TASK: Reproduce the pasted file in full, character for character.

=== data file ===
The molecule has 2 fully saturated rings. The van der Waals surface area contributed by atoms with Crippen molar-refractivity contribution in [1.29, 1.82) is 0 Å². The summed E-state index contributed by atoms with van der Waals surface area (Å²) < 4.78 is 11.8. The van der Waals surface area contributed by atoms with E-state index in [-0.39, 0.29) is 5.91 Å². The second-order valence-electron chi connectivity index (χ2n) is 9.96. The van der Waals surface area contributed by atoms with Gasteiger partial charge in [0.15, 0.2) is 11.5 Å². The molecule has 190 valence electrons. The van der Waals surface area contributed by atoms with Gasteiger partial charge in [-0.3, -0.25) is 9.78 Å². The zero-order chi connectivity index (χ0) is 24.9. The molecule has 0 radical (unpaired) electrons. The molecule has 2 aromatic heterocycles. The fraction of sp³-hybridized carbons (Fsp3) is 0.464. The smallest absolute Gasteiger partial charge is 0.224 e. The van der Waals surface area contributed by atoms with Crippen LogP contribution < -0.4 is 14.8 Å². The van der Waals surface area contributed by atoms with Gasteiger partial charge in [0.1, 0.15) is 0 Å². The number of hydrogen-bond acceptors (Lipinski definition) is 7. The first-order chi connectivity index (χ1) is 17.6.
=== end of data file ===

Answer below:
The molecule has 2 fully saturated rings. The van der Waals surface area contributed by atoms with Crippen molar-refractivity contribution in [1.29, 1.82) is 0 Å². The summed E-state index contributed by atoms with van der Waals surface area (Å²) < 4.78 is 11.8. The van der Waals surface area contributed by atoms with E-state index in [-0.39, 0.29) is 5.91 Å². The second-order valence-electron chi connectivity index (χ2n) is 9.96. The van der Waals surface area contributed by atoms with Gasteiger partial charge in [0.15, 0.2) is 11.5 Å². The molecule has 190 valence electrons. The van der Waals surface area contributed by atoms with Gasteiger partial charge in [-0.3, -0.25) is 9.78 Å². The zero-order chi connectivity index (χ0) is 24.9. The molecule has 0 radical (unpaired) electrons. The molecule has 2 aromatic heterocycles. The fraction of sp³-hybridized carbons (Fsp3) is 0.464. The smallest absolute Gasteiger partial charge is 0.224 e. The van der Waals surface area contributed by atoms with Crippen LogP contribution < -0.4 is 14.8 Å². The van der Waals surface area contributed by atoms with Gasteiger partial charge in [0.1, 0.15) is 0 Å². The number of hydrogen-bond acceptors (Lipinski definition) is 7. The first-order chi connectivity index (χ1) is 17.6.